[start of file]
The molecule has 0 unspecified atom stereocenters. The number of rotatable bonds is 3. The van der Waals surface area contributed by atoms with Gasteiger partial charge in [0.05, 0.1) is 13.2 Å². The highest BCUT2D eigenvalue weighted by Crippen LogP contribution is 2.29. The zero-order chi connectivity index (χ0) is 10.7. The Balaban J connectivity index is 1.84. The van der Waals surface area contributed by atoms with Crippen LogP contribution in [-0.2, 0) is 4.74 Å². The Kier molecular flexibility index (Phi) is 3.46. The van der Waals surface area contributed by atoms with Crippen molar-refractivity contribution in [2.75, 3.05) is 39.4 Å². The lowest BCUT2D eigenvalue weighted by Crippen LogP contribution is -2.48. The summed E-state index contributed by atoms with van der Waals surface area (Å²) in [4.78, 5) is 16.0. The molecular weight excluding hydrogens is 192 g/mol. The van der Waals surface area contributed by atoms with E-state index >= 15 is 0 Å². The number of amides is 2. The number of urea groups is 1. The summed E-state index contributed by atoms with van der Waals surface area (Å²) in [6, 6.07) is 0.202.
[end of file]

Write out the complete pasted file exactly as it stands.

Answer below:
The molecule has 0 unspecified atom stereocenters. The number of rotatable bonds is 3. The van der Waals surface area contributed by atoms with Gasteiger partial charge in [0.05, 0.1) is 13.2 Å². The highest BCUT2D eigenvalue weighted by Crippen LogP contribution is 2.29. The zero-order chi connectivity index (χ0) is 10.7. The Balaban J connectivity index is 1.84. The van der Waals surface area contributed by atoms with Crippen LogP contribution in [-0.2, 0) is 4.74 Å². The Kier molecular flexibility index (Phi) is 3.46. The van der Waals surface area contributed by atoms with Crippen molar-refractivity contribution in [2.75, 3.05) is 39.4 Å². The lowest BCUT2D eigenvalue weighted by Crippen LogP contribution is -2.48. The summed E-state index contributed by atoms with van der Waals surface area (Å²) in [4.78, 5) is 16.0. The molecular weight excluding hydrogens is 192 g/mol. The van der Waals surface area contributed by atoms with E-state index >= 15 is 0 Å². The number of amides is 2. The number of urea groups is 1. The summed E-state index contributed by atoms with van der Waals surface area (Å²) in [6, 6.07) is 0.202.